A monument by Chantrey was erected by his widow in Westminster Abbey, with the following inscription from the pen of Mr. Hudson Gurney:—
Sacred to the memory of
Thomas Young, M.D.,
Fellow and Foreign Secretary of the Royal Society,
Member of the National Institute of France :
A man alike eminent
in almost every department of human learning.
Patient of unintermitted labour,
Endowed with the faculty of intuitive perception,
Who, bringing an equal mastery
to the most abstruse investigations
of letters and of science,
first established the undulatory theory of light,
and first penetrated the obscurity
which had veiled for ages
the Hieroglyphics of Egypt.
Endeared to his friends by his domestic virtues,
Honoured by the world for his unrivalled acquirements,
He died in the hopes of the resurrection of the just.
Born at Milverton in Somersetshire June 13th, 1773;
Died in Park-square London May 10th, 1829,
in the 56th year of his age.
To delineate adequately the character of Dr. Young(3) would require an ability in some proportion to his own, and must be ill supplied by one incompetent to judge the talents of a man, who as a physician, a linguist, an antiquary, a mathematician, scholar, and philosopher in their most difficult and abstruse investigations, has added to almost every department of human knowledge that which will be remembered to after times ; "who (as was observed by Mr. Davies Gilbert) came into the world with a confidence in his own talents growing out of an expectation of excellence entertained in common by all his friends, which expectation was more than realised in the progress of his future life.
The multiplied objects which he pursued were carried to such an extent, that each might have been supposed to have exclusively occupied the full powers of his mind; knowledge in the abstract, the most enlarged generalisations, and the most minute and intricate details, were equally affected by him; but he had most pleasure in that which appeared to be most difficult of investigation." Mr. Davies Gilbert added wisely that "the example is only to be followed by those of equal capacity and equal perseverance, and rather recommends the concentration of research within the limits of some defined portion of science than the endeavour to embrace the whole."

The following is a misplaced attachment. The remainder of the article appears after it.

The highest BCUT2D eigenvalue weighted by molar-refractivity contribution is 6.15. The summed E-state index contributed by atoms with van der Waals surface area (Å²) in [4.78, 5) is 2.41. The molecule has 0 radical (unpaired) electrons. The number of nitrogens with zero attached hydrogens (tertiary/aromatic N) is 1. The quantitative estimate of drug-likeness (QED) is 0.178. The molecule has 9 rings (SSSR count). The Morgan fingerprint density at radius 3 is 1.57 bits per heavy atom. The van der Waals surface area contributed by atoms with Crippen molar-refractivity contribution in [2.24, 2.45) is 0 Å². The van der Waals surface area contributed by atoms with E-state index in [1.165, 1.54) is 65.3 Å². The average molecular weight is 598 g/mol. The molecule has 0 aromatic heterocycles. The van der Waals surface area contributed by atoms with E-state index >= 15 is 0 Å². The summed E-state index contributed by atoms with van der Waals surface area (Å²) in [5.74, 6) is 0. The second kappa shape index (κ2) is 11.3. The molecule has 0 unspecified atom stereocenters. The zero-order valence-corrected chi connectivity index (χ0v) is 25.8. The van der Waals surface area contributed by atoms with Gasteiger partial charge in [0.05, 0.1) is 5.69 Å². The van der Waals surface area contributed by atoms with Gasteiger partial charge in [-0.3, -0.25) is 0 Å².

To sum up with that which passeth all acquirement, Dr. Young was a man in all the relations of life upright, kind hearted, blameless. His domestic virtues were as exemplary as his talents were great. He was entirely free from either envy or jealousy, and the assistance which he gave to others engaged in the same lines of research with himself, was constant and unbounded. His morality through life had been pure though unostentatious. His religious sentiments were by himself stated to be liberal though orthodox. He had extensively studied the Scriptures, of which the precepts were deeply impressed upon his mind from his earliest years; and he evidenced the faith which he professed in an unbending course of usefulness and rectitude.(4) Dr. Young’s portrait by Sir Thomas Lawrence was engraved by G. R. Ward.